October Is National Audiology Awareness Month! Here are 10 Fun Facts About Audiology And Hearing

On the occasion of Audiology Awareness Month in October, we’ve collected 10 interesting facts about audiology and hearing that you might not be aware of!

1. 37.5 million American adults have hearing loss

According to the National Institute of Health, approximately 15% of American adults (37.5 million) aged 18 and over report some trouble hearing.

2. Any sounds over 85 decibels can be damaging to your hearing

Exposure to any noise over 85 decibels for an extensive period of time can potentially lead to hearing loss. To put that into perspective, normal conversation is around 60 decibels, while a rock concert can reach up to 115 decibels. City traffic is about 85 decibels.

3. Audiologists can successfully treat hearing loss from start to finish

Audiologists are the experts for hearing and hearing loss care. From the diagnosis to coming up with a treatment plan, and evaluating the treatment to ensure the person with hearing loss has improved hearing capability, audiologists are involved in the entire process of treating hearing loss.

4. Audiologists deal with more than just hearing loss

Besides diagnosing hearing problems and helping you get hearing aids, audiologists can also help you prevent hearing loss, help manage tinnitus, reduce listening fatigue, diagnose and manage vestibular disorders, and diagnose and manage auditory processing issues. Most of what audiology is goes beyond a hearing test or a widget.

5. Audiologists work with all ages

Hearing loss can strike anyone, even children. While they are regularly seen working together with seniors, audiologists are trained to deal with both young and old patients.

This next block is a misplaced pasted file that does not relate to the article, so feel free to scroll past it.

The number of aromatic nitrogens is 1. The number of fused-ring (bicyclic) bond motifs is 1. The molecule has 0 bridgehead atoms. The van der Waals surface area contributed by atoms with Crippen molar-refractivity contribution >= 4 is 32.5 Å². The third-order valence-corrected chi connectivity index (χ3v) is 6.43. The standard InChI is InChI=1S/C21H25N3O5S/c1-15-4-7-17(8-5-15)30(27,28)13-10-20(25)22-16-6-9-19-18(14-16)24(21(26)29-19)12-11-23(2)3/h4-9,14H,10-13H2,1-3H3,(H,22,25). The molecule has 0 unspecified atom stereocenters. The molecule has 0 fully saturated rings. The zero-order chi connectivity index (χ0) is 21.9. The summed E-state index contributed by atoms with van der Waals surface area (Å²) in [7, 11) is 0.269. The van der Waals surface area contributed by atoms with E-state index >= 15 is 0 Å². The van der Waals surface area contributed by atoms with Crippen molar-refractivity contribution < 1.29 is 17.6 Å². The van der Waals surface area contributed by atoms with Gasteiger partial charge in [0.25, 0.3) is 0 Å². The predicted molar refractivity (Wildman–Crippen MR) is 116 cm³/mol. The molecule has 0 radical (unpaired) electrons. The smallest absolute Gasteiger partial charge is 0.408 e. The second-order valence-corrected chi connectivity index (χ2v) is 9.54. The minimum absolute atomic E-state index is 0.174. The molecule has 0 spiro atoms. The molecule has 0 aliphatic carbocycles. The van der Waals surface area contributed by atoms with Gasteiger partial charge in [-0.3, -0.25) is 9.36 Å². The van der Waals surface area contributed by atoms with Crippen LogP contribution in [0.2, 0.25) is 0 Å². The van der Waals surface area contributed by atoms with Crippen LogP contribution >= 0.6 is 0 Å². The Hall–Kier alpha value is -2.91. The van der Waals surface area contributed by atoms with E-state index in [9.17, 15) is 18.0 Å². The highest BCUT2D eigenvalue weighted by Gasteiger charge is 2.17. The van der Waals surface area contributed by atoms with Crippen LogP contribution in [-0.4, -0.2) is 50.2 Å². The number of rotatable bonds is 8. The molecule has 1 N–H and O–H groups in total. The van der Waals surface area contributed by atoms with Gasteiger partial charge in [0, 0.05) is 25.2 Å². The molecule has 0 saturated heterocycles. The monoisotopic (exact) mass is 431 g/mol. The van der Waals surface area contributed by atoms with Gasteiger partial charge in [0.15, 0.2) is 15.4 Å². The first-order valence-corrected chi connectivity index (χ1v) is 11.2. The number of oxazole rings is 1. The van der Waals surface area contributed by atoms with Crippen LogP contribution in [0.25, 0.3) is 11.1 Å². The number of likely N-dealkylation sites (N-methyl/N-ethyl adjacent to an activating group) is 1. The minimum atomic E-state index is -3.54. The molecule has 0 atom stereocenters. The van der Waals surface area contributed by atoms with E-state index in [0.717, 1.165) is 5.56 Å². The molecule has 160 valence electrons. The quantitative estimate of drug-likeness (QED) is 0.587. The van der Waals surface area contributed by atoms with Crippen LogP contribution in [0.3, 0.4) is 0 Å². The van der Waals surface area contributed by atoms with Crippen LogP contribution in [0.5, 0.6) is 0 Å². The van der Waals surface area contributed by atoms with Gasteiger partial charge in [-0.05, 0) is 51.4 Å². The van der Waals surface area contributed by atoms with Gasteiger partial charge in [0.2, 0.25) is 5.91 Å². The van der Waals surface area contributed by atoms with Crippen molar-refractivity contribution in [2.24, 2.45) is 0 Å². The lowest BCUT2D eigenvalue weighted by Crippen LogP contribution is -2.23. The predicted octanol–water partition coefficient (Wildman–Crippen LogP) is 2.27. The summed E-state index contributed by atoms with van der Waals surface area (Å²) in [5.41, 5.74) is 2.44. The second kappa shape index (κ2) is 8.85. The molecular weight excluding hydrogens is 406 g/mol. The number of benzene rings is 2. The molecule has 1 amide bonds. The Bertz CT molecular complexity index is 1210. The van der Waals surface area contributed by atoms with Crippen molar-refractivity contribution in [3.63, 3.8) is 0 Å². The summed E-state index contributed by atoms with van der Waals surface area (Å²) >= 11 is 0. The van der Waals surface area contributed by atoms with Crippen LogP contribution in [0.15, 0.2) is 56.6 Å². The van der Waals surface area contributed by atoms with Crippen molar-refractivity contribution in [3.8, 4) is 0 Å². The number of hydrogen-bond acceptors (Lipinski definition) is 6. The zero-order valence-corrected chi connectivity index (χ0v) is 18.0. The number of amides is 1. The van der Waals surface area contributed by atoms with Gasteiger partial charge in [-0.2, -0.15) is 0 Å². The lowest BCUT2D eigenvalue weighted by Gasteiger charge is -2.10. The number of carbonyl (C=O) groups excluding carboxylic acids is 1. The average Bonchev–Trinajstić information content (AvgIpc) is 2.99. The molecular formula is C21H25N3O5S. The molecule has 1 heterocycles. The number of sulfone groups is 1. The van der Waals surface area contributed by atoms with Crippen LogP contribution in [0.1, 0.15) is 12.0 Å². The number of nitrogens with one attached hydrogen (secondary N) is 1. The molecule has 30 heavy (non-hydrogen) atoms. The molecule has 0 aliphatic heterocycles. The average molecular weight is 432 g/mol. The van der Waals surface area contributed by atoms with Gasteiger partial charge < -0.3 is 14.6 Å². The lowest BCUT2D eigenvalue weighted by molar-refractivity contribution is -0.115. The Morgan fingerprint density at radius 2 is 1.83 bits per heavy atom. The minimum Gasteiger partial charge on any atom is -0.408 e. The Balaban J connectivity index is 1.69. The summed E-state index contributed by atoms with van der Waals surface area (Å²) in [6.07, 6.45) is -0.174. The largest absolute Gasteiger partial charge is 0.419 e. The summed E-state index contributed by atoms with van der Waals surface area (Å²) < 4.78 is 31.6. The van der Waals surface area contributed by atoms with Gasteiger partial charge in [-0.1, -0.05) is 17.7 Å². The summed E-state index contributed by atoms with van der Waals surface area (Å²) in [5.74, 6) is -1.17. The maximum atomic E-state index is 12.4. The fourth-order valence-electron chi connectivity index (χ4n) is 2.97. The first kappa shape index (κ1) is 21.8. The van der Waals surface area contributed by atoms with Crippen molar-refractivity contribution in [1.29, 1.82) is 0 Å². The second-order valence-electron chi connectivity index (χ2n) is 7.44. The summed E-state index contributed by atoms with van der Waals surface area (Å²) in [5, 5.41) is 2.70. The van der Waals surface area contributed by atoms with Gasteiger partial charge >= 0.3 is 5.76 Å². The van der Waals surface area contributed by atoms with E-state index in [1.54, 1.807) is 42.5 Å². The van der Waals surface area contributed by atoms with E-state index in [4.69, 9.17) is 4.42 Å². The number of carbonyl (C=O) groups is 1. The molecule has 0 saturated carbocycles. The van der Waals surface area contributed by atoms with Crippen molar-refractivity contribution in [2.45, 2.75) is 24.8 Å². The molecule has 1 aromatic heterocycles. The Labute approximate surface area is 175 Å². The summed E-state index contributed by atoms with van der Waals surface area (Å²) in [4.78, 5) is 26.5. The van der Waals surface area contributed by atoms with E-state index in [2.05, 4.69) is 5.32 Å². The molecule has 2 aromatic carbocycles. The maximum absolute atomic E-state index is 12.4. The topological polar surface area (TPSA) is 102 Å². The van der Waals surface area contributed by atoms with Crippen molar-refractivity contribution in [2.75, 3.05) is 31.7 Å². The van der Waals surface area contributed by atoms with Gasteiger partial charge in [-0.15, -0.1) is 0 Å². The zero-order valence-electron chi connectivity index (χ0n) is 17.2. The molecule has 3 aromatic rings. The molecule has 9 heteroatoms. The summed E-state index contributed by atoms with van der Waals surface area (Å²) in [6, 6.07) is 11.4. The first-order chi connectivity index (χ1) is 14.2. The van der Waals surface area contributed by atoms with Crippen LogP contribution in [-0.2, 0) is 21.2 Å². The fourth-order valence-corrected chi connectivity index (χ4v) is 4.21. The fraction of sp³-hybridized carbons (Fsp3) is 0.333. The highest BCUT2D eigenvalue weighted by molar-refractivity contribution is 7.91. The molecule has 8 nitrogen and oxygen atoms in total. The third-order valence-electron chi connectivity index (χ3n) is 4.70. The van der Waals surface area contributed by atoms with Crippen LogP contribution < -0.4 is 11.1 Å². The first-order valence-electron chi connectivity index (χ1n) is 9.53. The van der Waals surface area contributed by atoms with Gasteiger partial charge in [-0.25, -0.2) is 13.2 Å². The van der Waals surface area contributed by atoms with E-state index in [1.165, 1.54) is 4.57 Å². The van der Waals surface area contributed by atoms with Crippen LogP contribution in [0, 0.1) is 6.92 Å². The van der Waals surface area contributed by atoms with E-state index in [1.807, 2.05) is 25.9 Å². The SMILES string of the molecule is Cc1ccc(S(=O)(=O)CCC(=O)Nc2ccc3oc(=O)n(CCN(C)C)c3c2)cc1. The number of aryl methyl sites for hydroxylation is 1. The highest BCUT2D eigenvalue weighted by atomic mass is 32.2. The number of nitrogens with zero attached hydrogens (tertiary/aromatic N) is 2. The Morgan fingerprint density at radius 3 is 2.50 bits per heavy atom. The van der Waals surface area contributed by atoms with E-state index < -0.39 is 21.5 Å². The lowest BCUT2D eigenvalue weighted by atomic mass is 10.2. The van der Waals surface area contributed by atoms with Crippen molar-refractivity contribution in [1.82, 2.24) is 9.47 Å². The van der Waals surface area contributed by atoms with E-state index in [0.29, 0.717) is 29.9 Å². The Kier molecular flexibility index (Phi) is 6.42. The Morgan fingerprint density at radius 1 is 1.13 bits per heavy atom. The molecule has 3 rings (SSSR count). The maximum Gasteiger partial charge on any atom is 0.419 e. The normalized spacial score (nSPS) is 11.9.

6. Your ears are listening when you sleep

Your ears don’t stop hearing when you fall asleep. Your brain just chooses to ignore sounds that don’t seem to be threatening.

7. What you hear when listening to a seashell is not the ocean

When you place a seashell next to your ear and hear that roaring sound everyone calls the sound of the ocean, that’s actually the sound of blood surging through the veins in your ear.

8. The smallest bones in your body are in your ears

There are three bones in your middle ear that are the smallest bones in your body. All three can fit together on the surface area of a penny. They are the malleus, incus, and stapes bone.

9. Why you don’t immediately hear thunder when you see lightning

There’s often a delay between when you see lightning and hear the thunder. That’s because sound travels nearly 760 mph, while light travels about 186,000 mph. This is why you see lightning before you hear thunder—light travels a lot faster.

10. Your ears are unique

Ears are actually unique to each and every person, so much so that they are comparable in uniqueness to the fingerprint.

If you’d like to get your hearing checked, schedule an appointment to visit Chicago Hearing Services!

About Dr. Marie Vetter-Toalson Au.D.

Dr. Marie Vetter-Toalson Au.D. is the owner of Chicago Hearing Services and a Doctor of Audiology dedicated to empowering her patients and the public with greater knowledge and education around hearing health.